Faced with the many different pressures that an increasingly interconnected world relying on data and digital systems involves, it’s no wonder that today’s universities are facing many IT challenges.
With this in mind, any system needs to be fit for purpose to deal with these increasing demands, and the capability to adapt to those of the future. And this is precisely why universities investing in what they believe to be the latest in technology need to be aware of the issues surrounding intellectual property (IP).
Why IP matters
Within the IT landscape today, large systems – such as those typically found within universities – often heavily rely on licenced software that entails a large element of "managed IP". This ties the university into the software provider, and also means there will be restrictions on what they can and cannot do with their IT systems.
This isn’t a great situation to be in considering how agile universities need to be, both in terms of being adaptable and responsive to changes within the student landscape, and the fact that they’re often working to tight budgets. Most universities have been forced to evolve to the point of becoming commercial organisations, vying to attract and retain students in a hugely competitive environment. At the same time, universities also need to invest in their capital assets - from buildings and infrastructure to IT systems - that support the push towards digital transformation, all while trying to keep costs to a minimum.
So, in the face of these challenges, why is IP such an important consideration for universities? Put simply, any organisation with a fully managed IP software ecosystem in place may not be allowed to add on any additional software as bolt-ons or, when they want to upgrade, they are invariably tied in to their vendor to manage that upgrade, often with a hefty additional price tag.
The consequences of managed IP
These constraints can mean that universities are less able to keep up with shifting trends on how software, platforms and apps are used to reach and engage with their audiences – a vital component in the success in evolving landscape of universities today. Furthermore, restricting software also runs the risk of leading to shadow IT – where staff install their own software in order to fulfil their IT requirements.
In a nutshell, universities with a fully managed IP system become tied-in to that company’s product development and have to rely solely on how that company is keeping their solution up-to-date in terms of regulatory changes and market developments. Upgrades and customisable additions present even more of a headache.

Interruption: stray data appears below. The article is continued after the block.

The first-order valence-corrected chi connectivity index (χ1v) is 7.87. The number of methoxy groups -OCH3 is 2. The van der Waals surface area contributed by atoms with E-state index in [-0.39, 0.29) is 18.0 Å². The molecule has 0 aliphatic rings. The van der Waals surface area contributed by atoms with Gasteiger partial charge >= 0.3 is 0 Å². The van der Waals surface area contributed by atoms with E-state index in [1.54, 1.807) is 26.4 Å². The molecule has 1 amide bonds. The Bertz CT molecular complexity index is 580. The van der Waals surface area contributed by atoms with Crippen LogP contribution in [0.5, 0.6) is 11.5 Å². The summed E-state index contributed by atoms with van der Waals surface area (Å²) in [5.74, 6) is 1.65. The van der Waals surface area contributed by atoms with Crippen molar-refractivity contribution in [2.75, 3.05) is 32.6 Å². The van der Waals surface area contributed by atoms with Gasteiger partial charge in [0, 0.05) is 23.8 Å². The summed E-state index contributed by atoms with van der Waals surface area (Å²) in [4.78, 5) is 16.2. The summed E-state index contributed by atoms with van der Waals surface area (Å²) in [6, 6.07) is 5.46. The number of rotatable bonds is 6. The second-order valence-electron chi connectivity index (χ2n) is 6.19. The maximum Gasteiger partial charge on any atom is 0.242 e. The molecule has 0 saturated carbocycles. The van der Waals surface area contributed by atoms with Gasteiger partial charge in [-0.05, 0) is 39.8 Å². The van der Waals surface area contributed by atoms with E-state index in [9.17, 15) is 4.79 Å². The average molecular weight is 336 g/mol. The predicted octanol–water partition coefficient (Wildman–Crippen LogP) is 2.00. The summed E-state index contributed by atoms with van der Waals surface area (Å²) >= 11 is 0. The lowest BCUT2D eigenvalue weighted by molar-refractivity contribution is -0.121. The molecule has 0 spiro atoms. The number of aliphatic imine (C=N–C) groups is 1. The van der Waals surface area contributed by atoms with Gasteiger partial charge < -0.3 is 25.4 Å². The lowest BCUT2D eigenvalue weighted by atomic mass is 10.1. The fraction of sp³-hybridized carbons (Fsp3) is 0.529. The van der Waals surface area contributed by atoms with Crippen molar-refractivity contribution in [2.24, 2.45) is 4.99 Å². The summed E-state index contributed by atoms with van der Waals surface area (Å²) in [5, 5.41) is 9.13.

A different approach
And this is where Crimson’s approach is different. Crimson works with universities as a trusted partner, working on the model of empowering and enabling universities to have their own independence, their own support and their own capability to do things – and at the same time having a company whose expertise they can rely on to help maintain their IT systems and keep them up to date to meet the challenges in a rapidly changing education landscape. Crimson achieves this by working with individual universities, carrying out gap analysis and requirements gathering and then providing them with an accelerated solution. Crucially, solutions offered are configurable, adaptable, and flexible, only using ‘managed IP’ when it is a necessary part of a business process within the university’s IT ecosystem.
This more agile and easily configurable approach ultimately gives the university a lot more freedom and flexibility, allowing software to be upgraded and updated regularly. Perhaps more importantly, it means that the IT ecosystem can be configured to take into account any new software developments by both Microsoft, as well as third party vendors that will benefit the whole system and therefore the business processes of the university. Any managed IP solutions that Crimson does offer are not restrictive compared with its competitors. This is because the company uses Microsoft platforms and systems that have been specifically designed with agility in mind – as an examples, the very nature of Microsoft cloud application makes low-code and no-code development much easier today, negating the need for large pieces of solution vendor IP.
By ensuring that IP is a key consideration in any procurement decision in terms of how it best serves the university and not the IT vendor, the IT departments of today’s universities can safeguard their investment and their internal reputation as an effective department that contributes towards meeting tough student recruitment and retention targets. Today’s system solutions should be customer-led, they should be independent and they should give universities the confidence that they can make the most of the power of their systems, be it for the challenges of today, or those that will present themselves in the future.